The Sangy Foundation, an NGO, has painted some pedestrian crossings for some basic schools in Accra, including the Holy Family Catholic Cluster of Schools.
The school comprises a church, the Abossey Okai RC Basic and JHS, Mataheko Basic and JHS and St. Peter Claver School, a French school.
Co-Founder of the Foundation Sarah Nana Yeboah said the project was just the latest the company had undertaken a part of its social responsibility to ensure that children can access to education and proper health care safely.
“Over the years our aim has been to promote quality education and healthcare in the country. And over the past five years we have renovated schools, we have built some, we have built libraries, we have signed about six thousand children onto the National Health Insurance Scheme (NHIS), we supply school material and we pay school fees for girls,” she said
“I think that making the road safe on this patriotic day is to just give back to society in the little way we can. It’s not going to be a one-day affair; we want to make the business of this country my personal business and the business of our volunteers. It’s about time people of this country take up the responsibilities of this country and help.”
The gesture, she noted, is borne out of the need to address the alarming rate of road crashes involving children.
She added that research indicates that a large number of these accidents are caused by the absence of the zebra crossings.
According to Madam Yeboah, the move will ensure commercial drivers obey motor and traffic regulations to prevent further loss of lives, particularly involving children, on our roads.
“In 2018, as a nurse at Ridge Hospital myself, and after a lot of surveys, research we released showed that road traffic accidents are a major problem in this country. We decided to take an aspect of it, so we decided to go with keeping our children safe on our roads, and this is our theme and campaign for 2018, from educating children on how to use our roads, to educating drivers on how to ply the roads and respect children when they are on the roads.”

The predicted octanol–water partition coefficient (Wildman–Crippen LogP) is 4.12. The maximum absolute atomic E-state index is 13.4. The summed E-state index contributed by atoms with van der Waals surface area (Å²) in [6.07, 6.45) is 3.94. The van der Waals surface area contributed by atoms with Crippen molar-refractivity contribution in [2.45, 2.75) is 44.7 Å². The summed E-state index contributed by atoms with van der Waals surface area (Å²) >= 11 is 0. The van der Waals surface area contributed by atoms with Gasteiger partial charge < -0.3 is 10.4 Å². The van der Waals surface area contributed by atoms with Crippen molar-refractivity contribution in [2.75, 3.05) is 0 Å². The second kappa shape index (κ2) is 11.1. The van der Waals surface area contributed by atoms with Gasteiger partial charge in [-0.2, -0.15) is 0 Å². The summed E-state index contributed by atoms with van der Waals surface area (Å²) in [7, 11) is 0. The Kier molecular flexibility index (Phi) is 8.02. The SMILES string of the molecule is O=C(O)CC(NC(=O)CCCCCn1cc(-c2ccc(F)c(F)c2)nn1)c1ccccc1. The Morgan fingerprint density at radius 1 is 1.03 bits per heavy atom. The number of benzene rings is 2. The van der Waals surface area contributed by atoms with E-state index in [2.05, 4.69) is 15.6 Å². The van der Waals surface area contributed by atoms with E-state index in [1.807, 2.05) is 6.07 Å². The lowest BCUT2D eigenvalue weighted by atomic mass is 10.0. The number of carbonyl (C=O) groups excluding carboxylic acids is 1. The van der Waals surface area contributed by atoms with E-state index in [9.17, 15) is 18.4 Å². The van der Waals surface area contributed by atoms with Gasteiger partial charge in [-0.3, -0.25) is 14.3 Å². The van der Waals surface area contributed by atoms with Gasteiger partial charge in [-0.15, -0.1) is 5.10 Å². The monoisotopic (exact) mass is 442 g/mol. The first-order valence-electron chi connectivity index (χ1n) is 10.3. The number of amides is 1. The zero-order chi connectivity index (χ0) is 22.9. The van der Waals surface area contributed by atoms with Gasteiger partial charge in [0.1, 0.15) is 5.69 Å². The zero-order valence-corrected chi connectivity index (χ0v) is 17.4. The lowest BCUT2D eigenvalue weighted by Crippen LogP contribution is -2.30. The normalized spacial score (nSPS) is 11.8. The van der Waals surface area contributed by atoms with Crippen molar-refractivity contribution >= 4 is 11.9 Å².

She stated that her outfit had partnered with the Road Safety Commission and a few other groups on the project.
“I work with extremely passionate volunteers who are ready to go around the country, anywhere. We are going to do two or three markings every month.
“We are blessed to have the National Road Safety Commission on board, the Department of Urban Roads, a Bloomberg philanthropist, an international NGO and Level 300 students of the Central University on board. We feel that the government of this country has a lot of problems on their heads. We used a little over eight hundred cedis on this project, because of the quality of paint, this one is not going to fade, even if it does we have a maintenance culture and so we are ready to deepen it.”
Rev. Father Delasi Parku, parish priest of Holy Family Catholic Church commended them expressing his belief that the new markings would reduce accidents on the roads.
“It’s a very busy road and there has not been any zebra crossing here and we think it’s good to do it such that drivers will be conscious of the fact that children are crossing. We don’t want to wait till something happens before we look for a remedy, and luckily the Sangy Foundation have volunteered and are doing it at their own cost,” he said.
“It’s a very good initiative and I think its necessary we need it where lots of people cross our roads, because some drivers do not care whether there is a human being crossing or not, they drive anyhow.”
By: Ann-Shirley Ziwu/citifmonline.com/Ghana